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In Resuscitation plus

Aim of the study : The National Early Warning Score (NEWS) is a validated method for predicting clinical deterioration in hospital wards, but its performance in prehospital settings remains controversial. Modern machine learning models may outperform traditional statistical analyses for predicting short-term mortality. Thus, we aimed to compare the mortality prediction accuracy of NEWS and random forest machine learning using prehospital vital signs.

Methods : In this retrospective study, all electronic ambulance mission reports between 2008 and 2015 in a single EMS system were collected. Adult patients (≥ 18 years) were included in the analysis. Random forest models with and without blood glucose were compared to the traditional NEWS for predicting one-day mortality. A ten-fold cross-validation method was applied to train and validate the random forest models.

Results : A total of 26,458 patients were included in the study of whom 278 (1.0%) died within one day of ambulance mission. The area under the receiver operating characteristic curve for one-day mortality was 0.836 (95% CI, 0.810-0.860) for NEWS, 0.858 (95% CI, 0.832-0.883) for a random forest trained with NEWS variables only and 0.868 (0.843-0.892) for a random forest trained with NEWS variables and blood glucose.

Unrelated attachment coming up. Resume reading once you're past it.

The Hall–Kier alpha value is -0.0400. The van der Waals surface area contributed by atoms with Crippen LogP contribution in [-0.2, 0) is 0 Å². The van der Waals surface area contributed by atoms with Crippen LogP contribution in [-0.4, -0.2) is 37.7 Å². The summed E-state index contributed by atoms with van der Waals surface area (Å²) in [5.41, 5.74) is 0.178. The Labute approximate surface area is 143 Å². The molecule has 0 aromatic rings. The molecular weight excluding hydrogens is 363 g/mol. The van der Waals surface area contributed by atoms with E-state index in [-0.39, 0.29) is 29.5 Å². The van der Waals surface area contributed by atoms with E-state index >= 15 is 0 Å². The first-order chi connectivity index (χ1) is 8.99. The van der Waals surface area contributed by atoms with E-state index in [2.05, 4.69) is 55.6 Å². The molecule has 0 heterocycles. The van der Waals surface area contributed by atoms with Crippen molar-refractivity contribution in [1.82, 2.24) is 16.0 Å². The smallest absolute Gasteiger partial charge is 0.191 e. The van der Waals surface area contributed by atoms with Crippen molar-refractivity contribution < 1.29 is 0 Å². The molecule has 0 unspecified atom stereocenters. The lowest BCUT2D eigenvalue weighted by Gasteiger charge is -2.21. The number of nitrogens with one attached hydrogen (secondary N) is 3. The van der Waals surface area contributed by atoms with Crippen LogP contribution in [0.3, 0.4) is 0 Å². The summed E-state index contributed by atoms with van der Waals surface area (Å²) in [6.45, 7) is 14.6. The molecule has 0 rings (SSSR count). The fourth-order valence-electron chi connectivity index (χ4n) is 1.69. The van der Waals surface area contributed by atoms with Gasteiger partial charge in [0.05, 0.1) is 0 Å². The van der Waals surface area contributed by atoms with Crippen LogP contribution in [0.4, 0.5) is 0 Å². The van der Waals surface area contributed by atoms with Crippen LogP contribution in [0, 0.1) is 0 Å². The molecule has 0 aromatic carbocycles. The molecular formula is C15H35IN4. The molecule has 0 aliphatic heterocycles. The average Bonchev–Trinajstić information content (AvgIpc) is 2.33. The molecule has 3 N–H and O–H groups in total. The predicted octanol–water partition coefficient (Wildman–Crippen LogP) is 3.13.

Conclusion : A random forest algorithm trained with NEWS variables was superior to traditional NEWS for predicting one-day mortality in adult prehospital patients, although the risk of selection bias must be acknowledged. The inclusion of blood glucose in the model further improved its predictive performance.

Pirneskoski Jussi, Tamminen Joonas, Kallonen Antti, Nurmi Jouni, Kuisma Markku, Olkkola Klaus T, Hoppu Sanna


Cardiac arrest prevention, Early warning score, Emergency medical services, Machine learning, NEWS, National Early Warning Score, Prehospital, Random forest